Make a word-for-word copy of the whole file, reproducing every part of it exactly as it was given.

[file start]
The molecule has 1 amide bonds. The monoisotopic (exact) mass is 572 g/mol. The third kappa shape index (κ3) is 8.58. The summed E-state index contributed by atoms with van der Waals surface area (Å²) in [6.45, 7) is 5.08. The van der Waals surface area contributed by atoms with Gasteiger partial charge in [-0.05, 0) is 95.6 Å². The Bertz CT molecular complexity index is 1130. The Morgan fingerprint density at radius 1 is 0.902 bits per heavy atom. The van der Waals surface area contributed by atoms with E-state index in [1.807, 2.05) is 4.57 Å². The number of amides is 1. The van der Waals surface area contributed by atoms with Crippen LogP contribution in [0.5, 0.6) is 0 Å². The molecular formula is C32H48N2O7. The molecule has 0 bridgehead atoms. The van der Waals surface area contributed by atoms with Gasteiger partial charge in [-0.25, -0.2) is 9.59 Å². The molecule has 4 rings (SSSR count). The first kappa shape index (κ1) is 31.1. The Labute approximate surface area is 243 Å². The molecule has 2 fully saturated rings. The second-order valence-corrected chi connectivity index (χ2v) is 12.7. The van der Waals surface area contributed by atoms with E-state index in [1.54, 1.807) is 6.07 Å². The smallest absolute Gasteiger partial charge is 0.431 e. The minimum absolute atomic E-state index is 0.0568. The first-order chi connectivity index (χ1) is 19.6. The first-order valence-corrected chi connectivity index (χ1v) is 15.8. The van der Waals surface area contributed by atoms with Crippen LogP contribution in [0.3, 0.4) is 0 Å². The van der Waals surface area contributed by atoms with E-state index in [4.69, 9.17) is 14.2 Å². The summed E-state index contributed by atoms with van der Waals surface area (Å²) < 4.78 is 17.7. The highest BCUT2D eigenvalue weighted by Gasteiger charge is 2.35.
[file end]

The molecule has 1 amide bonds. The monoisotopic (exact) mass is 572 g/mol. The third kappa shape index (κ3) is 8.58. The summed E-state index contributed by atoms with van der Waals surface area (Å²) in [6.45, 7) is 5.08. The van der Waals surface area contributed by atoms with Gasteiger partial charge in [-0.05, 0) is 95.6 Å². The Bertz CT molecular complexity index is 1130. The Morgan fingerprint density at radius 1 is 0.902 bits per heavy atom. The van der Waals surface area contributed by atoms with E-state index in [1.807, 2.05) is 4.57 Å². The number of amides is 1. The van der Waals surface area contributed by atoms with Crippen LogP contribution in [0.5, 0.6) is 0 Å². The molecular formula is C32H48N2O7. The molecule has 0 bridgehead atoms. The van der Waals surface area contributed by atoms with Gasteiger partial charge in [-0.25, -0.2) is 9.59 Å². The molecule has 4 rings (SSSR count). The first kappa shape index (κ1) is 31.1. The Labute approximate surface area is 243 Å². The molecule has 2 fully saturated rings. The second-order valence-corrected chi connectivity index (χ2v) is 12.7. The van der Waals surface area contributed by atoms with E-state index in [1.54, 1.807) is 6.07 Å². The smallest absolute Gasteiger partial charge is 0.431 e. The minimum absolute atomic E-state index is 0.0568. The first-order chi connectivity index (χ1) is 19.6. The first-order valence-corrected chi connectivity index (χ1v) is 15.8. The van der Waals surface area contributed by atoms with Crippen LogP contribution in [0.3, 0.4) is 0 Å². The van der Waals surface area contributed by atoms with E-state index in [4.69, 9.17) is 14.2 Å². The summed E-state index contributed by atoms with van der Waals surface area (Å²) < 4.78 is 17.7. The highest BCUT2D eigenvalue weighted by Gasteiger charge is 2.35.